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Methadone (6-Dimethylamino-4,4-diphenyl-3-heptanone hydrochloride) is an opioid analgesic (synthetic opioid acting as a painkiller) that acts as a central nervous system depressant. It is used to treat opioid addiction (for example to heroin) – for detox or for substitution treatment. In rare cases, it is used as a treatment for chronic pain. The duration of the effects is significantly longer than that of heroin – usually around 24 hours.
Under Bulgarian law, methadone is listed in Schedule II of the Classification of plants and substances as drugs act – High-risk substances with a purpose in human and veterinary medicine. It can be prescribed only to patients of programs for treatment with opioid agonists and agonist-antagonists by their psychiatrist.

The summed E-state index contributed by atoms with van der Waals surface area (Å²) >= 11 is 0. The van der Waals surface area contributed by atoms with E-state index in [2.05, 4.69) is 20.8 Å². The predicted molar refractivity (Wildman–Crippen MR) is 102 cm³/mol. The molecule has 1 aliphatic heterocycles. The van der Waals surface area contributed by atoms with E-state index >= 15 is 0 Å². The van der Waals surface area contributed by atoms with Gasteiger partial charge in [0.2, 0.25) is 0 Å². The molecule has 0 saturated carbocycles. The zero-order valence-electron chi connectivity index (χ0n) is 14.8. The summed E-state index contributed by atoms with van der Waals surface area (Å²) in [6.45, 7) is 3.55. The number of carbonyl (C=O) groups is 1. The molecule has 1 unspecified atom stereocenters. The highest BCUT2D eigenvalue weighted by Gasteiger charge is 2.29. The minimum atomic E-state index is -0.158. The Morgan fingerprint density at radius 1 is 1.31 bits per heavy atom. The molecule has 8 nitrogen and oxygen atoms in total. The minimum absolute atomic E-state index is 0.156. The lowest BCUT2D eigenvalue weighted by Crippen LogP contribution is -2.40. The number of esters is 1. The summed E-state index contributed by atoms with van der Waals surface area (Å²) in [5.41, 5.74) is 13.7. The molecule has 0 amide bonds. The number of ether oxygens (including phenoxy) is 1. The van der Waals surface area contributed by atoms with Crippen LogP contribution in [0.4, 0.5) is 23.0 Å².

Repeated use of methadone leads to development of tolerance similarly to morphine. In some people, tolerance (the need to increase the dosage to have the same effect) develops more quickly.
Methadone use leads to serious psychological dependence and physical addiction. The withdrawal symptoms are similar to those of other opioids but with a relatively delayed start and are usually lighter and have a longer duration.
Methadone use may have a negative effect on activities requiring increased concentration and attention among which are driving and working with machinery especially before the patient has stabilized (in the beginning of the treatment).
Just as with heroin and morphine, methadone use carries a risk of overdose and death.
Methadone should not be used for treatment of addiction to drugs other than opioids (heroin, morphine, and other opioids).